RNLA Co-Chair Heather S. Heidelbaugh recently wrote an op-ed supporting passage of a voter ID law in Pennsylvania. Her article begins with an example of how voter ID laws prevented voter fraud in the 2006 election.  Ms. Heidelbaugh then cites a number of reputable surveys  showing that voter fraud is prevalent, voter ID laws do not prevent eligible voters from casting ballots, and requiring photo ID at the polls is beneficial to elections.  She writes, “Voter ID prevents voting by individuals registered in more than one state as well as from impersonation, voting under fictitious names and voting by non-citizens.”

Representative Daryl Metcalfe’s voter bill (R-Butler, Pa.), mentioned in the article, passed the Pennsylvania House of Representatives by a vote of 108-88 on Thursday evening.

 

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Supreme Court Strikes Down Arizona Statute for Burdening First Amendment
Tue, Jun 28 2011 8:19 AM

Yesterday, Chief Justice Roberts applied Davis v. FEC to strike down an Arizona statute that permitted candidates for state office to receive matching funds from the state in direct response to campaign activities of privately financed candidates and independent expenditure groups.

In Arizona Free Enterprise Club's Freedom PAC v. Bennett (along with McComish v. Bennett, also on certiorari to the Court), the Court considered a “matching funds” provision of Arizona law that provided during a primary election, every dollar that a privately financed candidate spends results in one dollar of state funding. Additionally, during a general election, every dollar that a candidate receives in contributions—which includes any money of his own that a candidate spends on his campaign—results in roughly one dollar in additional state funding to his publicly financed opponent. Once the public financing cap is exceeded, additional expenditures by independent groups can result in dollar- for-dollar matching funds as well.

The opinion of Chief Justice Roberts held that Arizona’s “matching fund” scheme substantially burdens protected political speech without serving compelling state interests, and thus, violates the First Amendment. Roberts’ opinion stated the “matching funds provision “imposes an unprecedented penalty on any candidate who robustly exercises [his] First Amendment right[s].”

The Court primarily used the reasoning in Davis v. FEC  to reach its holding. In Davis, the “Millionaires Amendment” of the Bipartisan Campaign Reform Act was found to be an unconstitutional burden on free speech. The provision provided that if a self-financed candidate used a certain amount of his personal funds, his opponent would get triple what the normal contribution limit allowed. In Bennett, the Court held the cash subsidy, provided by the state of Arizona, conferred in response to political speech, penalizes speech to a greater extent and more directly than the Millionaire’s Amendment in Davis.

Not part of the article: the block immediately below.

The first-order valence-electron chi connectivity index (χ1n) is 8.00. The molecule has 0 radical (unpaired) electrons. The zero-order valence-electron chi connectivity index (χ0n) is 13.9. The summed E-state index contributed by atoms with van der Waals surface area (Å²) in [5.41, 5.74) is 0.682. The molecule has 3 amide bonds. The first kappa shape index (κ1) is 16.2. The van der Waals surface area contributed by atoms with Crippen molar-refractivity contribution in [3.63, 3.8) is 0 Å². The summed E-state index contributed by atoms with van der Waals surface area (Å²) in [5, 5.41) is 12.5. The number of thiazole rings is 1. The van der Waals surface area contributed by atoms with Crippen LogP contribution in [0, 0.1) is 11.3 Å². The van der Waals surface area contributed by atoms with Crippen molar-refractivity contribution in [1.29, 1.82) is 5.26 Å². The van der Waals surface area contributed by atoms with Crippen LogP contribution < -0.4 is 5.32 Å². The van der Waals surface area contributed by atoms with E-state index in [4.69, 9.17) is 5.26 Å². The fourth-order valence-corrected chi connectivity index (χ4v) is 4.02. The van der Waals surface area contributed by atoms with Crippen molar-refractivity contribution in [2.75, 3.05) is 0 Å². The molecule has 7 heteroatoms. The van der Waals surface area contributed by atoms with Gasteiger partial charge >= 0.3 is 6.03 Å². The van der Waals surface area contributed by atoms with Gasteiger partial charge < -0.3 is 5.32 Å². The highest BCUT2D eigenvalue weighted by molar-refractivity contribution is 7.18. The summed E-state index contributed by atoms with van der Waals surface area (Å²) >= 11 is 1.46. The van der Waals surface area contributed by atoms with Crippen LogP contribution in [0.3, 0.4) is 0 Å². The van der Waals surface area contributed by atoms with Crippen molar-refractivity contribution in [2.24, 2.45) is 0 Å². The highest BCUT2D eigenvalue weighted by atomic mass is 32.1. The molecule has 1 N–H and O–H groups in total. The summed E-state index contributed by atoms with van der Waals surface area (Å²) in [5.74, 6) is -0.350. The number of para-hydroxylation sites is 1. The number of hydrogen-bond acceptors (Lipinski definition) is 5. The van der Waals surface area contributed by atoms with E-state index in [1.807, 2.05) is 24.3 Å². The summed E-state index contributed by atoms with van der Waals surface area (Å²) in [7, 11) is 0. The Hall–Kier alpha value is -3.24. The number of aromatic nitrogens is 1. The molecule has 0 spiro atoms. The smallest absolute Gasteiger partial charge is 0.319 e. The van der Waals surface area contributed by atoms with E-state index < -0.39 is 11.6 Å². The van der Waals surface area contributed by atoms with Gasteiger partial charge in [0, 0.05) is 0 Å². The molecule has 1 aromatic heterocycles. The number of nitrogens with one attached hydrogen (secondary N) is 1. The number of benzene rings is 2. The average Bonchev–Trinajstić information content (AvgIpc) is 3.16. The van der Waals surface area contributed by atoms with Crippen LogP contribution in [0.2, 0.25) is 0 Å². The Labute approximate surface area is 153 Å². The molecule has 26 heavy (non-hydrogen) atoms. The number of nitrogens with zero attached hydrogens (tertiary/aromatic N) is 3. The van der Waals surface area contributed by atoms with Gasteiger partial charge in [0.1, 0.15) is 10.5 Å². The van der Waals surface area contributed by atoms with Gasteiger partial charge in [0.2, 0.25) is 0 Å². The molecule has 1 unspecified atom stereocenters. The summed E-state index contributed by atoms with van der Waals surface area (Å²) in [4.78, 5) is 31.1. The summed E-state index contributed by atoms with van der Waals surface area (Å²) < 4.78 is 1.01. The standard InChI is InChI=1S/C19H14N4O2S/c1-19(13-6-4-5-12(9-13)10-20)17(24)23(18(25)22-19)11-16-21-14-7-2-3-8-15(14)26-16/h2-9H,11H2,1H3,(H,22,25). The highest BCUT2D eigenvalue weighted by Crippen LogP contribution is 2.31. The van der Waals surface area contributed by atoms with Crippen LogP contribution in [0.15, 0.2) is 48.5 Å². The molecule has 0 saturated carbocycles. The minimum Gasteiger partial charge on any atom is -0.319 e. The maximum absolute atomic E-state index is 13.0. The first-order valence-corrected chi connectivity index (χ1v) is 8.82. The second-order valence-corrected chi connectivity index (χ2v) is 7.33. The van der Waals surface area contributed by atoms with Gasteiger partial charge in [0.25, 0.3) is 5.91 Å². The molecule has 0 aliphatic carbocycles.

The Court held that forcing a choice—in which matching funds would be triggered unless a contributor changes his message or does not speak—certainly contravenes “the fundamental rule of protection under the First Amendment, that a speaker has the autonomy to choose the content of his own message.”

The Court cited examples of specific candidates curtailing fundraising efforts and actively discouraging supportive independent expenditures to avoid triggering the matching funds provision. The record also includes examples of independent expenditure groups deciding not to speak in opposition to a candidate. Roberts’ opinion held that it is clear to every court to have considered the question after Davis that a candidate or independent group might not spend money if the direct result of that spending is additional funding to political adversaries.

The Supreme Court also found that there was no valid compelling interest for the state of Arizona in enforcing this statute. The holding found strong support that the only compelling government interest that the state of Arizona had was advocating for an equal playing field, which has been held not to be a compelling government interest. The Court rejected Arizona’s contention that the statute was to further an anti-corruption interest. Because “the use of personal funds reduces the candidate’s dependence on outside contributions and thereby counteracts the coercive pressures and attendant risks of abuse” of money in politics and that independent expenditures do not give rise to corruption.

RNLA Board of Governors member and General Counsel of the James Madison Center for Free Speech, James Bopp Jr., said of the ruling:

Under this system, simply running an ad against a candidate can result in that candidate getting more taxpayer money. Requiring people to effectively fund candidates they opposed simply by exercising their First Amendment rights is blatantly unconstitutional.

Yesterday’s ruling continues the Roberts Court’s impeccable reputation deciding campaign finance cases. Abiding by solid jurisprudence from last year’s decision in Citizens United v. FEC, the Roberts Court has upheld the integrity of the election process as well as ensured First Amendment protections are not burdened. 

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Business as Usual: EAC Still Alive
Mon, Jun 27 2011 10:10 AM

Last week, the House of Representatives debated HR 672, a bill that would eliminate the inefficient Election Assistance Commission. The bill seemed to be a logical choice for people wanting to cut government waste by eliminating an inefficient government agency. However, the Democrats suspended House rules to require a two thirds vote to pass the bill, and were able to defeat the bill along party lines.

The bill proposed that the efficient functions the EAC does serve would be transferred to the Federal Elections Commission. Increasing the size of the FEC by less than ten people. It would eliminate the EAC, which has been the subject of two discriminatory lawsuits in ten years. Once, discriminating on the basis of political party, and again for discriminating based on past military service. While both of these discrimination lawsuits resulted in settlements costing the American taxpayers thousands of dollars, it did not seem to affect the EAC’s overall budget or staff salaries. Nearly half of the 54 person staff makes six figure salaries, as the EAC’s 2011 operating budget has risen to nearly $18 million.